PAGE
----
Even since Mikel Arteta took over the reins from Unai Emery Arsenal’s transformation has been nothing short of incredible.
Sunday, 15 December. A dark day for Arsenal Football Club.
Coincidentally that day is also my birthday, and as a gift the Gunners lost 3-0 to Manchester City, leaving a trail of destruction, disappointment and broken dreams in their wake. An air of frustration is rife outside the Emirates after the game.
That day revealed the club’s worst secret. As of that loss, Arsenal were not a big club anymore. They have no right to be a big club. The City game showed Arsenal are miles off even coming close to competing with those at the top, with an even greater gap to competing with clubs such as Liverpool and City for major honours.
Arsenal. The only club in England to have gone an entire Premier League season without defeat.
It’s evident that the board and owners are the biggest problems at Arsenal. Every football fan worth their salt knows this. Stan and Josh Kroenke evidently don’t care, with the former not even attempting to hide that – the last game Stan Kroenke attended is reportedly the 2017 FA Cup final – and the latter being labelled a fraud by the Arsenal faithful following comments that the club was moving forward under KSE.
When Kroenke Sports and Entertainment purchased Arsenal in 2011 they promised their “ambitions for the club are to see it competing consistently to win the Premier League and the Champions League”. We are now approaching nine years since that statement was made, and this looks as far away from the current situation as ever.
Then we move onto the board. Raul Sanllehi, Edu Gaspar and Vinai Venkatesham were supposed to be the saviours following the off-season transfer business. However, the blame for the rut we’re in falls at their feet as well. Sanllehi and Gaspar attended several Arsenal games towards the end of Unai Emery’s tenure. They saw the negativity first hand. But their reluctance to act and sack Emery has backfired.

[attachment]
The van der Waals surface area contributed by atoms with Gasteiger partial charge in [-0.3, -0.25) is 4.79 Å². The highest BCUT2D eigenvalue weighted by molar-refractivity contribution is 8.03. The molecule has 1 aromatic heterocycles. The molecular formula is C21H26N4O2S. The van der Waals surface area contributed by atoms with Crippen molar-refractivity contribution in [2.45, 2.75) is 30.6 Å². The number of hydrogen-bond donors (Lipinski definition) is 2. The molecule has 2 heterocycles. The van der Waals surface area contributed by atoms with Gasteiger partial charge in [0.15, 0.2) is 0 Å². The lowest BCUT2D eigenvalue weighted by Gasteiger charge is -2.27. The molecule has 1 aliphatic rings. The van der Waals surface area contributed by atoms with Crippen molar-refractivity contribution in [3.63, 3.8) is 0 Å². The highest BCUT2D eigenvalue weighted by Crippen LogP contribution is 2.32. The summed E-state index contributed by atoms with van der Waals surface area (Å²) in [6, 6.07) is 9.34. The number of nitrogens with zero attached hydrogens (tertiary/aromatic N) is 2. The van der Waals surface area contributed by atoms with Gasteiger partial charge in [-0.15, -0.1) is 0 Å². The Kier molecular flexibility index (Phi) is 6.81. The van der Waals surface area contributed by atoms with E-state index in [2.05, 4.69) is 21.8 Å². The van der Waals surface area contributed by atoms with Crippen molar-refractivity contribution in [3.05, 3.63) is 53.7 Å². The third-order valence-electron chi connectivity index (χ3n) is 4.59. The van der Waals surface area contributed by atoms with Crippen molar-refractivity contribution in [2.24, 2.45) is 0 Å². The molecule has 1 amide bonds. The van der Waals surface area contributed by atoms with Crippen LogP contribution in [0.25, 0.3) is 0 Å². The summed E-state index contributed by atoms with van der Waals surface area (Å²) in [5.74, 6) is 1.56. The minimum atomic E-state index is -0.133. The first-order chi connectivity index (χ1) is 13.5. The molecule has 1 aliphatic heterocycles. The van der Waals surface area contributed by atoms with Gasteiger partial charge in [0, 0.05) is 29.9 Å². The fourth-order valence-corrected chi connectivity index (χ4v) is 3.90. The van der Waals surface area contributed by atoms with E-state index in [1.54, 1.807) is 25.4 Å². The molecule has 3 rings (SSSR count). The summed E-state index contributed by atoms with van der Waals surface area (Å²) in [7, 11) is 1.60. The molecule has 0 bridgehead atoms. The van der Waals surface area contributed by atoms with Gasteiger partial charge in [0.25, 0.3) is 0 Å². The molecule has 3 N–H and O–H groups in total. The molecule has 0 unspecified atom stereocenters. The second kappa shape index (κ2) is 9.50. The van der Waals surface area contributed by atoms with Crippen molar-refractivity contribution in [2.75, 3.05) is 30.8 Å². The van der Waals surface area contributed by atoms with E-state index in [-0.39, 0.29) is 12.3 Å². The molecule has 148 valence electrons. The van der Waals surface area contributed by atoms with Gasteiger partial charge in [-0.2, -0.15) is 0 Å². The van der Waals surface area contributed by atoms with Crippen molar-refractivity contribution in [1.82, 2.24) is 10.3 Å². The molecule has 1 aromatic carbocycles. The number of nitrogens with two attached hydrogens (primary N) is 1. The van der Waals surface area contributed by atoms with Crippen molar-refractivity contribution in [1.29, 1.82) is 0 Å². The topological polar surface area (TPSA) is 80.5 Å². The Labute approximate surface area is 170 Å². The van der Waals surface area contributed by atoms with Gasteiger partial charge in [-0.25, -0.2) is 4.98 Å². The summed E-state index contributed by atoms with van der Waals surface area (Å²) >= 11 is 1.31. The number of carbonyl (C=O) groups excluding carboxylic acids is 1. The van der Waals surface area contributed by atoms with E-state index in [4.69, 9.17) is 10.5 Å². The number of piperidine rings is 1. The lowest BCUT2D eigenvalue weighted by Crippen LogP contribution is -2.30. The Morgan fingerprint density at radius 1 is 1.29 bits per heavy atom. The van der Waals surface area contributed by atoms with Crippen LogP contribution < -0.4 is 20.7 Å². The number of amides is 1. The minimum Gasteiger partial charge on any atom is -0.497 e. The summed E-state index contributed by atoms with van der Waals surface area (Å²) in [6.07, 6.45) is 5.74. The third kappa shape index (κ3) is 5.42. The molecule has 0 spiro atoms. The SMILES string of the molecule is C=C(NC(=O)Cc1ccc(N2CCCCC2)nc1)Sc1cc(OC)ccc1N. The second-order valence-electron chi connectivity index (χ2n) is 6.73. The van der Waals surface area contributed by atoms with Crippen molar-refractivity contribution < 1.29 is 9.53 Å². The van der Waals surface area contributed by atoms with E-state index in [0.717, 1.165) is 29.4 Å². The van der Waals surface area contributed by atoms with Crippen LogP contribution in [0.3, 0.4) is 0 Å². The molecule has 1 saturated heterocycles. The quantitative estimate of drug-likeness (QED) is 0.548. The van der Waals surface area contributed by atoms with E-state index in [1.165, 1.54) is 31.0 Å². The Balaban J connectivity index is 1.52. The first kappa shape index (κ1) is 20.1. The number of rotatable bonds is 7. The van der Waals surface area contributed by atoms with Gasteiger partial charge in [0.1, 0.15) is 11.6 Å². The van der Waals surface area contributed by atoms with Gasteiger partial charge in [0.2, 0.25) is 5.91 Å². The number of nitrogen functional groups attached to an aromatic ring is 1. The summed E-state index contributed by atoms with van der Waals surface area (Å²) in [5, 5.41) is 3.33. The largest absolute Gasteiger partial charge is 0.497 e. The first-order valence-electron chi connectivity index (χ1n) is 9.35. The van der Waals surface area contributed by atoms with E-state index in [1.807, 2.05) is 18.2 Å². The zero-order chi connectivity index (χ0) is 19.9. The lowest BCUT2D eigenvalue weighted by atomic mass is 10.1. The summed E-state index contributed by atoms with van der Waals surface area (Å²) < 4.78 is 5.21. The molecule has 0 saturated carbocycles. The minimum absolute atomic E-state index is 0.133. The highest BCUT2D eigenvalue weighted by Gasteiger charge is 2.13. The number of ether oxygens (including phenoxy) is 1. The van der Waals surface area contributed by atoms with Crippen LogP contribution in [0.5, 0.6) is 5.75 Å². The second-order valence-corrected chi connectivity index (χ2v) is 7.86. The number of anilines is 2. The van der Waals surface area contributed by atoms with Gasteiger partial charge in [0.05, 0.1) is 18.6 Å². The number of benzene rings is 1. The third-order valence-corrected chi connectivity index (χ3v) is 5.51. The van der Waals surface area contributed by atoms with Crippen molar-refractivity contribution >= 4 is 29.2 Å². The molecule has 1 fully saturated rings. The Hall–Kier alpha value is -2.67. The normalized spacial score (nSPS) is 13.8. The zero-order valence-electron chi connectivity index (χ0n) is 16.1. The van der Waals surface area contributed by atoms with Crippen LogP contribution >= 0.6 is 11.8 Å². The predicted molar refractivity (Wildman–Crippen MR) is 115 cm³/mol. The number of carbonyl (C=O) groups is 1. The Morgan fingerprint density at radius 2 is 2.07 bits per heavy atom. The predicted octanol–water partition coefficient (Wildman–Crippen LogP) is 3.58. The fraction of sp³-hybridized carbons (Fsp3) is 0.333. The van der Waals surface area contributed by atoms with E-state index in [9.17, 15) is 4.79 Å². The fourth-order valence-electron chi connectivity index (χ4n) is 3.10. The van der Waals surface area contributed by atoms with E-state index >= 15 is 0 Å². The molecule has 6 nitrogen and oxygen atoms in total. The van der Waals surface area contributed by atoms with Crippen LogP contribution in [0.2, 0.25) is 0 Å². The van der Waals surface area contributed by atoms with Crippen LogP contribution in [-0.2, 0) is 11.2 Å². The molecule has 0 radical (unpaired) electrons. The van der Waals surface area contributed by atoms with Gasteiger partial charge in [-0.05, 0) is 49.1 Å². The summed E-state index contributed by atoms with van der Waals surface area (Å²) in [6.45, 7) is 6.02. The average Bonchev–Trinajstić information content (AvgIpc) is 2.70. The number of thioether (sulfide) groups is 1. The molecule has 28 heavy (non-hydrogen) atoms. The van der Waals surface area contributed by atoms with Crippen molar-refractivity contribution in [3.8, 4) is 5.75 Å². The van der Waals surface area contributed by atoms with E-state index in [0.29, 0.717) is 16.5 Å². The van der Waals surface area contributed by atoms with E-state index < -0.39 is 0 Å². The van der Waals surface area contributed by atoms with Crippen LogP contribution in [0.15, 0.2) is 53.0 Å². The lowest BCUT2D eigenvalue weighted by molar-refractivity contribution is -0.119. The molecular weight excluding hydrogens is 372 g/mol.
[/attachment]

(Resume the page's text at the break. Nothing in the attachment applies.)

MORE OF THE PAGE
If they had made the decision to relieve Emery of his duties, the club could’ve ended up with Jose Mourinho, a man who has won multiple league titles in England as well as two Champions League trophies. Instead Arsenal is likely to end up with Mikel Arteta, a man plucked from the Manchester City coach bench with no experience as a manager whatsoever. This shows that instead of getting a proven name, the Arsenal board don’t care, just get an ex-player based on a recommendation from Pep Guardiola.
One can’t simply talk about matters at Arsenal without mentioning what is happening on the pitch. This was the season Arsenal kicked on following a good off-season. However, it is now evident that most of the current group of players either don’t care enough, are too inexperienced or are not good enough to make a difference.
Recently Thierry Henry spoke about “the cannon on the shirt”. How players such as Lee Dixon, Tony Adams, Nigel Winterburn and Ray Parlour would make sure every player was pulling their weight. If they didn’t think you were giving everything for The Arsenal, you were gone. Not fit to wear the shirt. Conversely, only a handful of players have seemingly been playing for the badge this season, while the rest don’t seem to care.
Despite all this negativity, there have been some positives to come out of this season. Some of the youth players have taken their opportunity in the first team with both hands. While Edu may also have his faults, he seems to have found a star in Gabriel Martinelli, who has scored on his EFL Cup and Europa League debuts and on his Premier League starting debut.
Bernd Leno has also established himself as a top-class goalkeeper despite the shambolic defence in front of him. If he isn’t at least in contention to win Arsenal’s player of the season award, questions need to be asked.
Being a fan on the other side of the world gives you a different view on things. For a start, you can’t attend games without spending vast amounts of money. It also means you to wake up at ungodly hours of the morning just to watch your team play. When they win, you are happier than most. When they lose or put in a bad performance, you are one of the ones to feel it the most.
As this piece continues, it seems like less of an article and more of a letter from the Western Front. Because that’s how it generally feels to be an Arsenal fan right now. You feel like you’re fighting a battle in the middle of a warzone. Unfortunately this battle doesn’t look like letting up any time soon.